US Dollar Weighed Down by Dovish Fed Governors

Yesterday's mostly counter-trend moves ended abruptly.  A second governor of the Federal Reserve voiced opposition to the intimation by Yellen and Fischer, and several regional presidents that the a rate hike is still appropriate this year.  This helped renew the downside pressure on the dollar.  It is lower against all the majors and most emerging market currencies today. 

Global equities had enjoyed gains since the start of the month.  Advancing streaks were snapped yesterday, and follow through selling is being seen today.  Equity market weakness and lower bond yields are helping lift the yen.  The dollar is trading at its lowest level against the yen since September 29's JPY119.25 low.   Of note, the Nikkei gapped lower and closed below 18k.  It completed a 38.2% retracement of the rally from late-September.  The 50% retracement is found near 17670.  An old gap (October 5 higher opening) extends to 17775.    

The Japanese government lowered its assessment of the economy, including industrial production.  Although it says the recovery is continuing, it recognized that it was experiencing "weak pockets." Still, the assessment fanned speculation that pressure was mounting on the BOJ to ease policy further when it meets at the end of the month.  

Speculation is also increasing that China will ease further too.  The focus today was on inflation or the lack thereof.  Specifically, September CPI eased to 1.6%.  The Bloomberg consensus was for a 1.8% pace after 2.0% in August.  Food prices moderated (2.7% from 3.7%) and non-food prices edged lower (1.0% from 1.1%).  Producer prices fell 5.9% year-over-year, in line with expectations, and continuing the streak that is approaching four years in duration. 

Separately, we note that China continues to make reforms that may enhance its chances of joining the SDR.  Reports suggest China is planning on extending the hours of its onshore yuan trading, perhaps by the end of next month.  It would allow an overlap with Europe by extending the Shanghai session to 11:30 pm, seven hours later than current hours.  

The Australian dollar had approached $0.7400 at the start of the week.   It dipped below $0.7250 yesterday and to $0.7200 today before recovering.  China's weak import data yesterday (despite an increase in iron ore), weighed on the Aussie.   News that one of Australia's largest banks increased the variable rate mortgage rate by 20 bp fanned speculation that the RBA would likely counter such tightening by cutting rates again.   The derivatives market is now pricing in about a 50% chance of a cut next month.  Amid the generally weaker US dollar, the Aussie recovered to almost $0.7280, but European dealers seem happy to sell it on the bounce.  A break of $0.7200 targets $0.7160, and possibly $0.7100.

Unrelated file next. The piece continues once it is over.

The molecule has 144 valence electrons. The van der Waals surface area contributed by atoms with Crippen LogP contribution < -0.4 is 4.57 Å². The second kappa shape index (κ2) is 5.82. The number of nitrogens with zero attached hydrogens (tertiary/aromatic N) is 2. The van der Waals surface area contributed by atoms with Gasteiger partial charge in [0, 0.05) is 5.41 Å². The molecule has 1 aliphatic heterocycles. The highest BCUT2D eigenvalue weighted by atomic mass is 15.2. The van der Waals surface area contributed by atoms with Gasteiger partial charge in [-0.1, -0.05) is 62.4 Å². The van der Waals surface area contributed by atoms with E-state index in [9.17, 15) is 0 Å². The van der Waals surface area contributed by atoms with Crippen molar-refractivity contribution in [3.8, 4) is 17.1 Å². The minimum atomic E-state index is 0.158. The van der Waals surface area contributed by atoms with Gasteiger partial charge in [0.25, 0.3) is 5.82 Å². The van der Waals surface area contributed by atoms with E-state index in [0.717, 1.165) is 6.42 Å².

The New Zealand dollar is easily outperforming the Australian dollar today.   RBNZ Governor Wheeler warned that further easing may be necessary, but his caveats were such that mitigate any sense of urgency.   Wheeler expressed concern about fueling a property boom just as the Real Estate Institute of NZ reported that house sales up 38.3% year-over-year and the median price have risen 15.4% year-over year in September.  Auckland median prices are up more than a quarter from a year ago.  The Kiwi is trading at its best levels since early-July. 

Sterling posted a potential key reversal yesterday, trading on both sides of Tuesday's range, and then finished the 24-hour session below Tuesday's low.  The weaker US dollar and unexpected fall in UK unemployment have helped sterling recoup the lion's share of yesterday's losses.  The $1.5380 remains technically important.  Sterling has flirted with this area in recent sessions but has not managed to close above it.   

The claimant count rose 4.6k.  The market was looking for a small decline.  It is the third increase in past four months.  The market focused on the declining in the ILO measure of unemployment which unexpectedly fell 5.4% from 5.5%.  It is the lowest level since mid-2008.   Weekly earnings growth excluding bonuses rose 2.8% in the 3-months through August.  It had been expected to firm to 3.0%. 

The market seemed to shrug off the 0.5% decline in the euro zone’s August industrial output. This matched the consensus expectation, by the year-over-year rate (workday adjusted) fell to 0.9%, half of what the consensus expected.  The July data was revised to show a 0.8% monthly rise (from 0.6%) though the year-over-year rate was revised to 1.7% from 1.9%.  The euro edged higher to almost $1.1430, its best level since September 18.  A break of $1.1460, the high from then, could spur a move toward $1.1500, around where barrier options are believed to have been struck. 

The North American session features US retail sales, PPI, and the Fed’s Beige Book.  Retail sales are the most important.   It picks up about 40% of US consumption with is still around 2/3 of US GDP.  The key here is measure excludes autos, gasoline, and building materials.  It is used directly for GDP calculations.   Consumer spending was the main reason why Q2 GDP was revised up.  Consumption in Q3 appears to be holding up.    With practically no one looking for an October move by the Fed, barring a significant surprise, it is unlikely to have more than a momentary impact. 

US Dollar Weighed Down by Dovish Fed Governors US Dollar Weighed Down by Dovish Fed Governors Reviewed by Marc Chandler on October 14, 2015 Rating: 5
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